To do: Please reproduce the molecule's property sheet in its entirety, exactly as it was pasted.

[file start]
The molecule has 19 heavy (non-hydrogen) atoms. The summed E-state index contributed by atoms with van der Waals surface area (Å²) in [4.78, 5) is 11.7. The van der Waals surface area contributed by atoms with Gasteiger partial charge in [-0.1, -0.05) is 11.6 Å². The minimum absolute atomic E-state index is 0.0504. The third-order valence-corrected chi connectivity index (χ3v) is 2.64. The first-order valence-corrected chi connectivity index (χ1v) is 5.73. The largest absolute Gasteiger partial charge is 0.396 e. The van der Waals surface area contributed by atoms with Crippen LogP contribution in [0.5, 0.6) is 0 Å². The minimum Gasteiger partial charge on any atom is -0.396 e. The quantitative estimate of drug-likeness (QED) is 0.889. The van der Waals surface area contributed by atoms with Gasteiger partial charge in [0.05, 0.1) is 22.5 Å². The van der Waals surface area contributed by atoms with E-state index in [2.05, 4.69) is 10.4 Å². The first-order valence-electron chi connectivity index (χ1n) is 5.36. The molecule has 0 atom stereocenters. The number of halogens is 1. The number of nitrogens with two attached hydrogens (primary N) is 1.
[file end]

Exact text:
The molecule has 19 heavy (non-hydrogen) atoms. The summed E-state index contributed by atoms with van der Waals surface area (Å²) in [4.78, 5) is 11.7. The van der Waals surface area contributed by atoms with Gasteiger partial charge in [-0.1, -0.05) is 11.6 Å². The minimum absolute atomic E-state index is 0.0504. The third-order valence-corrected chi connectivity index (χ3v) is 2.64. The first-order valence-corrected chi connectivity index (χ1v) is 5.73. The largest absolute Gasteiger partial charge is 0.396 e. The van der Waals surface area contributed by atoms with Crippen LogP contribution in [0.5, 0.6) is 0 Å². The minimum Gasteiger partial charge on any atom is -0.396 e. The quantitative estimate of drug-likeness (QED) is 0.889. The van der Waals surface area contributed by atoms with Gasteiger partial charge in [0.05, 0.1) is 22.5 Å². The van der Waals surface area contributed by atoms with E-state index in [2.05, 4.69) is 10.4 Å². The first-order valence-electron chi connectivity index (χ1n) is 5.36. The molecule has 0 atom stereocenters. The number of halogens is 1. The number of nitrogens with two attached hydrogens (primary N) is 1.